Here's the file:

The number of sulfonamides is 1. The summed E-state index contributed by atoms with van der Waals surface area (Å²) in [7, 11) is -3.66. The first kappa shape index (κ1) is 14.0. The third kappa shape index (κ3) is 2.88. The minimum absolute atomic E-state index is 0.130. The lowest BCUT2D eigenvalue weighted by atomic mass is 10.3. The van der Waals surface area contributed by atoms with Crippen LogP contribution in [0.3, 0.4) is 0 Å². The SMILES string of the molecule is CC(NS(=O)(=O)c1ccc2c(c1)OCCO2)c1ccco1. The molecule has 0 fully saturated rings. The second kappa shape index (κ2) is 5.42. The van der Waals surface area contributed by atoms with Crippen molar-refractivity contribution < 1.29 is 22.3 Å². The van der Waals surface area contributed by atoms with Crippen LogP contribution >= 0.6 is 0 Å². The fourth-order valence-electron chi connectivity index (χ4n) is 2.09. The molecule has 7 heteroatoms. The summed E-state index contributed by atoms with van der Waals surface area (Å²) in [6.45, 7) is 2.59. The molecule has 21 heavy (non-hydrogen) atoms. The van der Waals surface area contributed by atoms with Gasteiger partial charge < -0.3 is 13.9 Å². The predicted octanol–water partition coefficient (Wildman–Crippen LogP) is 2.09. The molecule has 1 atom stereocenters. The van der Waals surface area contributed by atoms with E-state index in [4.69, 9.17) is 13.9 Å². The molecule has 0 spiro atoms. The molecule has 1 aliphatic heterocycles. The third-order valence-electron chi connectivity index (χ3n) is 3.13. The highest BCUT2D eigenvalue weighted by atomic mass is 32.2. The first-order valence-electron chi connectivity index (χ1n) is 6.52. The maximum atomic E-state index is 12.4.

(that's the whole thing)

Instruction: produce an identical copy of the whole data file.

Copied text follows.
The number of sulfonamides is 1. The summed E-state index contributed by atoms with van der Waals surface area (Å²) in [7, 11) is -3.66. The first kappa shape index (κ1) is 14.0. The third kappa shape index (κ3) is 2.88. The minimum absolute atomic E-state index is 0.130. The lowest BCUT2D eigenvalue weighted by atomic mass is 10.3. The van der Waals surface area contributed by atoms with Crippen LogP contribution in [0.3, 0.4) is 0 Å². The SMILES string of the molecule is CC(NS(=O)(=O)c1ccc2c(c1)OCCO2)c1ccco1. The molecule has 0 fully saturated rings. The second kappa shape index (κ2) is 5.42. The van der Waals surface area contributed by atoms with Crippen molar-refractivity contribution < 1.29 is 22.3 Å². The van der Waals surface area contributed by atoms with Crippen LogP contribution >= 0.6 is 0 Å². The fourth-order valence-electron chi connectivity index (χ4n) is 2.09. The molecule has 7 heteroatoms. The summed E-state index contributed by atoms with van der Waals surface area (Å²) in [6.45, 7) is 2.59. The molecule has 21 heavy (non-hydrogen) atoms. The van der Waals surface area contributed by atoms with Gasteiger partial charge < -0.3 is 13.9 Å². The predicted octanol–water partition coefficient (Wildman–Crippen LogP) is 2.09. The molecule has 1 atom stereocenters. The van der Waals surface area contributed by atoms with E-state index in [4.69, 9.17) is 13.9 Å². The molecule has 0 spiro atoms. The molecule has 1 aliphatic heterocycles. The third-order valence-electron chi connectivity index (χ3n) is 3.13. The highest BCUT2D eigenvalue weighted by atomic mass is 32.2. The first-order valence-electron chi connectivity index (χ1n) is 6.52. The maximum atomic E-state index is 12.4.